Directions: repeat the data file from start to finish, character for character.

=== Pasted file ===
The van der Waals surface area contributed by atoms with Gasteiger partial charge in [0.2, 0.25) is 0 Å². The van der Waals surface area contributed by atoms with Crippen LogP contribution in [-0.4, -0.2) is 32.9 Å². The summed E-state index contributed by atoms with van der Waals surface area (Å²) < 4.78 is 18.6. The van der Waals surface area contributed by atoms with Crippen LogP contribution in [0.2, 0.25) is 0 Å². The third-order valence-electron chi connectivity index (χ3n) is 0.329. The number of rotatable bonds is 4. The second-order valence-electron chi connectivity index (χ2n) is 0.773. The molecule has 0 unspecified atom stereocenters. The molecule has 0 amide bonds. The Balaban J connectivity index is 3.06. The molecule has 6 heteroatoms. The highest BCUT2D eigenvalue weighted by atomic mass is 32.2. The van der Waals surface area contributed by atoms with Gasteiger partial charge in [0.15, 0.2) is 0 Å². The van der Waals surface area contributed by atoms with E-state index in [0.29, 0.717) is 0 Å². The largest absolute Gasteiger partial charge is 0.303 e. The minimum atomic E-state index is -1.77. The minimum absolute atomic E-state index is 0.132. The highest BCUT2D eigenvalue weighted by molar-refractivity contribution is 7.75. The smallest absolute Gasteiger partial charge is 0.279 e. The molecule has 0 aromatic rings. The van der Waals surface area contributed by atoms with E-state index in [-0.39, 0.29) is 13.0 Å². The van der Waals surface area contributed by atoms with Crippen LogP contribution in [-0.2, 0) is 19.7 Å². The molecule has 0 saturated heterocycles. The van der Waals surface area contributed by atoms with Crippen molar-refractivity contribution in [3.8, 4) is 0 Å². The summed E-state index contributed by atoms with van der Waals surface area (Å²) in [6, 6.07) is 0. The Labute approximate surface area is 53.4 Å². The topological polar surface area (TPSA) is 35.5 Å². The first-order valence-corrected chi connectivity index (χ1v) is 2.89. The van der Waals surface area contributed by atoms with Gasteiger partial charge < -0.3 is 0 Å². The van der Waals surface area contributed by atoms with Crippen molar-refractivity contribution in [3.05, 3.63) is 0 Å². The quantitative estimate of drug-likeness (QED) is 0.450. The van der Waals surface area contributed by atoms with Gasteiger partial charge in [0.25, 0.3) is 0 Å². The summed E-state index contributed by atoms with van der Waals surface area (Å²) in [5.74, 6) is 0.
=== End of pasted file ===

The van der Waals surface area contributed by atoms with Gasteiger partial charge in [0.2, 0.25) is 0 Å². The van der Waals surface area contributed by atoms with Crippen LogP contribution in [-0.4, -0.2) is 32.9 Å². The summed E-state index contributed by atoms with van der Waals surface area (Å²) < 4.78 is 18.6. The van der Waals surface area contributed by atoms with Crippen LogP contribution in [0.2, 0.25) is 0 Å². The third-order valence-electron chi connectivity index (χ3n) is 0.329. The number of rotatable bonds is 4. The second-order valence-electron chi connectivity index (χ2n) is 0.773. The molecule has 0 unspecified atom stereocenters. The molecule has 0 amide bonds. The Balaban J connectivity index is 3.06. The molecule has 6 heteroatoms. The highest BCUT2D eigenvalue weighted by atomic mass is 32.2. The van der Waals surface area contributed by atoms with Gasteiger partial charge in [0.15, 0.2) is 0 Å². The van der Waals surface area contributed by atoms with E-state index in [0.29, 0.717) is 0 Å². The largest absolute Gasteiger partial charge is 0.303 e. The minimum atomic E-state index is -1.77. The minimum absolute atomic E-state index is 0.132. The highest BCUT2D eigenvalue weighted by molar-refractivity contribution is 7.75. The smallest absolute Gasteiger partial charge is 0.279 e. The molecule has 0 aromatic rings. The van der Waals surface area contributed by atoms with E-state index in [-0.39, 0.29) is 13.0 Å². The van der Waals surface area contributed by atoms with Crippen LogP contribution in [-0.2, 0) is 19.7 Å². The molecule has 0 saturated heterocycles. The van der Waals surface area contributed by atoms with Crippen molar-refractivity contribution in [3.8, 4) is 0 Å². The summed E-state index contributed by atoms with van der Waals surface area (Å²) in [6, 6.07) is 0. The Labute approximate surface area is 53.4 Å². The topological polar surface area (TPSA) is 35.5 Å². The first-order valence-corrected chi connectivity index (χ1v) is 2.89. The van der Waals surface area contributed by atoms with Gasteiger partial charge < -0.3 is 0 Å². The van der Waals surface area contributed by atoms with Crippen molar-refractivity contribution in [3.05, 3.63) is 0 Å². The quantitative estimate of drug-likeness (QED) is 0.450. The van der Waals surface area contributed by atoms with Gasteiger partial charge in [0.25, 0.3) is 0 Å². The summed E-state index contributed by atoms with van der Waals surface area (Å²) in [5.74, 6) is 0.